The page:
BOISE, Idaho — Ham radio operators from the City of Boise Auxiliary Communications Service in Boise participated in a national amateur radio exercise. Which started from 12:00 noon on Saturday until 2:00 PM on Sunday, June 27 – 28. The event is ARRL Field Day, an annual amateur radio activity organized since 1933 by ARRL, the national association for amateur radio in the United States.
Hams from across North America ordinarily participate in Field Day by establishing temporary ham radio stations in public locations to demonstrate their skill and service. Their use of radio signals, which reach beyond borders, bring people together while providing essential communication in the service of communities. Field Day highlights ham radio’s ability to work reliably under any conditions from almost any location and create an independent, wireless communications network.
The City of Boise maintains an active Amateur Radio station as part of Disaster Preparedness planning, Continuity of Operations (COOP) and also to ensure that radio operation skills are maintained in the event of an emergency.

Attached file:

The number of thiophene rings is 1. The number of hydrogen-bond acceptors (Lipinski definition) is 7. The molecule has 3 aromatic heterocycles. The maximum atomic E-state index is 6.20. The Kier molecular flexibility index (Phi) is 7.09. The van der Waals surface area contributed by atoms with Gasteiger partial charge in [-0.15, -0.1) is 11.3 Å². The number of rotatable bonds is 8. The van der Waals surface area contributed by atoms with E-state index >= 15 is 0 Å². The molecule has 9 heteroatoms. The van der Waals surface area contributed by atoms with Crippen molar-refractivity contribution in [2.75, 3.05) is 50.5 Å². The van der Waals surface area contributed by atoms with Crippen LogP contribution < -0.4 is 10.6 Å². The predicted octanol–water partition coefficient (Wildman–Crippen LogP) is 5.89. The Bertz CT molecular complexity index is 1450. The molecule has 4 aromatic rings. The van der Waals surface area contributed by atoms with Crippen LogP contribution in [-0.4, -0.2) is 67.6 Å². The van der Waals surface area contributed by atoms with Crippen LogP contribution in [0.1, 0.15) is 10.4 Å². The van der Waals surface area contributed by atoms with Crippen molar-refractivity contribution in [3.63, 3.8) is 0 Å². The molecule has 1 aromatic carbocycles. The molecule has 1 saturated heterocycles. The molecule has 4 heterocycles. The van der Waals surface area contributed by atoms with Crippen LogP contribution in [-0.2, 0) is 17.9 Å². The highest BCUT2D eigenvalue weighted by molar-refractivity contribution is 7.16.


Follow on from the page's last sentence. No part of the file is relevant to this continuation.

Due to the pandemic, this year’s event will be markedly different from years past. Continuing public health restrictions and social distancing practices will limit group gatherings for Field Day. Instead, hams from Southwest Idaho will use the radio stations set up in their homes or taken to their backyards and other locations to operate individually. Many hams have portable radio communication capability that includes alternative energy sources such as generators, solar panels, and batteries to power their equipment.
This year's event is also noteworthy given the arrival of a rather active early hurricane season. “Hams have a long history of serving our communities when storms or other disasters damage critical communication infrastructure, including cell towers,” said Buddy Jacob, ham radio operator and City of Boise Radio Communications Manager – call sign K7HBJ. “Ham radio functions completely independently of the internet and phone systems and a station can be set up almost anywhere in minutes. Hams can quickly raise a wire antenna in a tree or on a mast, connect it to a radio and power source, and communicate effectively with others,” Buddy Jacob added.
During Field Day 2019, more than 36,000 hams participated from thousands of locations across North America. According to ARRL, there are more than 750,000 amateur radio licensees in the US, and an estimated 3 million worldwide. “Throughout COVID-19, hams around the world have continued to be on the air practicing their skills, in part as a way to help overcome social isolation and online fatigue,” said ARRL spokesperson Bob Inderbitzen, NQ1R.